To identify putative up-regulated surface proteins under infection conditions with E. faecium, the transcriptomic data from the mice peritonitis infection model in the closely related species E. faecalis was used. Among the 368 proteins studied by the transcriptomic approach in E. faecalis, 18 resulted to be up-regulated and surface related (e.i. extracellular, lipoproteins, membrane and cell wall associated). We considered that these identified proteins are potential vaccine candidates against infections produced by this species. However, in order to determine which of the identified proteins could be good candidates and be cross-reactive against infections caused by either E. faecalis or E. faecium, these proteins were blasted against the E. faecium sequences available in the NCBI database (taxid:1352). The blast analysis showed that eight of the proteins have significant homologies (Identity > 50% and Query Coverage > 80%) in both species (see Table 3). Among the eight proteins, two showed the highest homology and have been previously described as vaccine candidate in other Gram-positive pathogens. Therefore our studies focused on these two putative surface associated proteins: the 35.6 kDa protein manganese ABC transporter substrate-binding lipoprotein PsaAfm and the 57.4 kDa zinc ABC transporter substrate-binding lipoprotein AdcAfm.

Table 3. Surface related proteins in E. faecalis up-regulated in the mice peritonitis model and corresponding BLAST homologies in E. faecium sequences.

The target proteins induce opsonic antibodies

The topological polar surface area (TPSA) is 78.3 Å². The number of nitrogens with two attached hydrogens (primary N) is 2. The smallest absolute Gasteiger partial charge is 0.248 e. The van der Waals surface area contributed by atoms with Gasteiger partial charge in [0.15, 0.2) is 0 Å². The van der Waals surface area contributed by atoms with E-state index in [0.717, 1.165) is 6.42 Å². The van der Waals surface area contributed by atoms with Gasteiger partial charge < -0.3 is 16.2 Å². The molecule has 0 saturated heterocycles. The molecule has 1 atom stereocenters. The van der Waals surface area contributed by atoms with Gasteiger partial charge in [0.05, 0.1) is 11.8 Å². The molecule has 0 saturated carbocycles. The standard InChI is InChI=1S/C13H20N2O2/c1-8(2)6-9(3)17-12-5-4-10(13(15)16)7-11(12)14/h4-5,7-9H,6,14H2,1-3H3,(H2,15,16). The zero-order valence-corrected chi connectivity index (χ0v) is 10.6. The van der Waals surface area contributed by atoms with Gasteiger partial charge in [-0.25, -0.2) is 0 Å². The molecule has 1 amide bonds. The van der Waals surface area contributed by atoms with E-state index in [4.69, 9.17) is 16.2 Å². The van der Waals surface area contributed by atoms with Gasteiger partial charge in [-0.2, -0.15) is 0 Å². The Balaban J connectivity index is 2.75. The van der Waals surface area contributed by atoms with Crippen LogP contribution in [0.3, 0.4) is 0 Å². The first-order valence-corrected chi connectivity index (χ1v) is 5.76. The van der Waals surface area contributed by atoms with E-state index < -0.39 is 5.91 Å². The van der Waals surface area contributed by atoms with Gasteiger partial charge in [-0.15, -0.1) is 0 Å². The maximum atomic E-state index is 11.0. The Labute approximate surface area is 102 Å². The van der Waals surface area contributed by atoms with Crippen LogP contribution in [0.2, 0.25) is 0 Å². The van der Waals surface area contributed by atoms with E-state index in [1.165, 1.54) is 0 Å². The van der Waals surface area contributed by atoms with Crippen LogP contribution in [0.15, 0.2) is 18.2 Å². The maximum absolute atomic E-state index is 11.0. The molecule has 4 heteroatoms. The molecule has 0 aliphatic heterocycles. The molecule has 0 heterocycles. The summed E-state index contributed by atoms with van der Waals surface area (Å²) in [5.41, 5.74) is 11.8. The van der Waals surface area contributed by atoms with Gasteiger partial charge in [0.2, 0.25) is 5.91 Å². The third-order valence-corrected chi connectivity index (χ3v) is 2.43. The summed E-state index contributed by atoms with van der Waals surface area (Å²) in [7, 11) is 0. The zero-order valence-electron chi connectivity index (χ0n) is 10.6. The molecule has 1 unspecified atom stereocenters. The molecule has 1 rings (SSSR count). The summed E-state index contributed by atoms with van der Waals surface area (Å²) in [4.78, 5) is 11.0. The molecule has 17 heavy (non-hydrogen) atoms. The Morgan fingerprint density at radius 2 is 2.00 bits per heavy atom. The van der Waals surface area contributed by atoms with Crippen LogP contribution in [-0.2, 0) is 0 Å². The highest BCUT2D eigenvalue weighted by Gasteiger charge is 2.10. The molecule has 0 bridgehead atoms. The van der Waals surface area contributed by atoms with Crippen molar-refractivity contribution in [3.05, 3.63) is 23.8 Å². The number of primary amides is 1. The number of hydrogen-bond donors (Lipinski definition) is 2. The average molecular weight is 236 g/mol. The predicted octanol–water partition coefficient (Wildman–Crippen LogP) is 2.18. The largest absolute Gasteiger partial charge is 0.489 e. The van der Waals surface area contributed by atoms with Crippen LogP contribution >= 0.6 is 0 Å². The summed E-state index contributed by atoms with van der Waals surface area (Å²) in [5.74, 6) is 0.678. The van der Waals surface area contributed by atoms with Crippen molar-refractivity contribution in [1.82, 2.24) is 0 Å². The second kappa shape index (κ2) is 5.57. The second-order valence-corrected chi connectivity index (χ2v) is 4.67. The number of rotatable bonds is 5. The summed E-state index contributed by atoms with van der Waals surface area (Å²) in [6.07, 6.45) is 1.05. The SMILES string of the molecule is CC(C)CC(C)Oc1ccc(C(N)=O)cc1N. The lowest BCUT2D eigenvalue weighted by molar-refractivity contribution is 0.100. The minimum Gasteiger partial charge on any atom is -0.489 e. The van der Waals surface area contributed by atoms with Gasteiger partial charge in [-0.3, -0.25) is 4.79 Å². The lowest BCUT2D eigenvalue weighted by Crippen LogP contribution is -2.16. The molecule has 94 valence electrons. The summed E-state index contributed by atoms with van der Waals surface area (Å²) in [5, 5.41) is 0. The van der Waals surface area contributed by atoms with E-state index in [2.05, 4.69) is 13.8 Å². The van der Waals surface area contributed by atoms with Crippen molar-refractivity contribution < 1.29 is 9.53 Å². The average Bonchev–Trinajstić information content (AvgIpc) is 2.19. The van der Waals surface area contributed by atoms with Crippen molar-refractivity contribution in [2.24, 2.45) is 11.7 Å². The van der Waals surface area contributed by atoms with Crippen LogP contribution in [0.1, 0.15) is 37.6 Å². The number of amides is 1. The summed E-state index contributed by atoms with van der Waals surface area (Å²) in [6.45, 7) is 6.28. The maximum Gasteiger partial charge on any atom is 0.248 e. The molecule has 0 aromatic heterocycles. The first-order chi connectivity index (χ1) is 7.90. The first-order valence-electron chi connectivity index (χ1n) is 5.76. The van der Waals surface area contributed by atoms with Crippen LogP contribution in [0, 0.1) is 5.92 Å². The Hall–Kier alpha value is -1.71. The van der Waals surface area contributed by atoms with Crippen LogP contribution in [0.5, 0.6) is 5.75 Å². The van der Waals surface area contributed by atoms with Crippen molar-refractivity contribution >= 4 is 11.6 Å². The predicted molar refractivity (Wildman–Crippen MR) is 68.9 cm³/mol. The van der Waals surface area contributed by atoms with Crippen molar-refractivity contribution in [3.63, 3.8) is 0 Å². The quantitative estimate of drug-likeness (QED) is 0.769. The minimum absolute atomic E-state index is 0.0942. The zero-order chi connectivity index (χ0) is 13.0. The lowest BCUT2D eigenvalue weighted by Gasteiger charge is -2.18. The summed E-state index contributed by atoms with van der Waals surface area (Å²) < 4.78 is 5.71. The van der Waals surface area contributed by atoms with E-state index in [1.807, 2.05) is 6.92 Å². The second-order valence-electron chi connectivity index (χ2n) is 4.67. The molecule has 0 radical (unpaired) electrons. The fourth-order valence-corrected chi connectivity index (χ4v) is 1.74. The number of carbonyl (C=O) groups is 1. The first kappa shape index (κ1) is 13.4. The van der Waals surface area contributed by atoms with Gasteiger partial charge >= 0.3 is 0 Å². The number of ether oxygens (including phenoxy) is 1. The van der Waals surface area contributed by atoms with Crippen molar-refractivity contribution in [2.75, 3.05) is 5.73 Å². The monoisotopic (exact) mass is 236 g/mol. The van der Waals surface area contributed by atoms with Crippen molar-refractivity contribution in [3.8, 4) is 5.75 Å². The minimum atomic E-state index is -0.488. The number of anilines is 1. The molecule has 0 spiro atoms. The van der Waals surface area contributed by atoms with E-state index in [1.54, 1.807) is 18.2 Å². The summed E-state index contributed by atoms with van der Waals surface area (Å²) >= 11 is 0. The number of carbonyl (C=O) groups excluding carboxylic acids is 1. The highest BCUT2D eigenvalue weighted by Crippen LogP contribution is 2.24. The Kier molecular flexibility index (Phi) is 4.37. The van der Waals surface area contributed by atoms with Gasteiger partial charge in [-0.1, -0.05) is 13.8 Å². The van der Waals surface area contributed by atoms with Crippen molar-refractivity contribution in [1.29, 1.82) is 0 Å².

The genes encoding the two genes EFF33471 and EFF33485, corresponding to the candidate proteins, were amplified by high fidelity PCR without including the sequence corresponding to their signal peptides. These genes were cloned into the pQE30 expression vector and transformed into E. coli M15. The recombinant proteins were then purified under denaturing conditions. The identity of the proteins was confirmed by LC-MS/MS and their purity was assessed by SDS-PAGE (data not shown). For the production of polyclonal antibodies, New Zeeland white rabbits were immunized with purified proteins and exsanguinated two weeks after the last injection. To confirm that antibodies were generated after immunization against the recombinant proteins, specific IgG titers were measured for each serum at different time points (day 0, 45 and 63) of the immunization procedure. The IgG titers between the terminal bleeding and the pre-immune sera increased 4,000x and 2,000x for the AdcAfm and PsaAfm, respectively (see Fig 1).

Fig 1. Protein specific IgG antibody titer curves.

AdcAfm (black squares) and PsaAfm (white triangles) specific IgG titers of sera raised against the corresponding protein at days 0, 45 and 63 of the immunization procedure.

The obtained serum raised against the two different proteins was tested in an opsonophagocytic assay (OPA) against the homologous strain E. faecium E155 showing that all the proteins were able to induce opsonic antibodies (see Fig 2). To confirm that the opsonic killing observed was mediated by the polyclonal antibodies in the OPA, different concentrations of sera were used to titer out their opsonic activity. The maximum opsonic killing activities of the antibodies at 1:10 dilution were 63% and 55% for the anti-AdcAfm and the anti-PsaAfm sera, respectively. A reduction of killing was observed in a dose dependent fashion using increasingly higher dilutions of sera (see Fig 2).

Fig 2. Opsonophagocytic assay used to test the ability to mediate opsonic killing in the strain E. faecium E155 by antibodies raised against the recombinant proteins at different dilutions.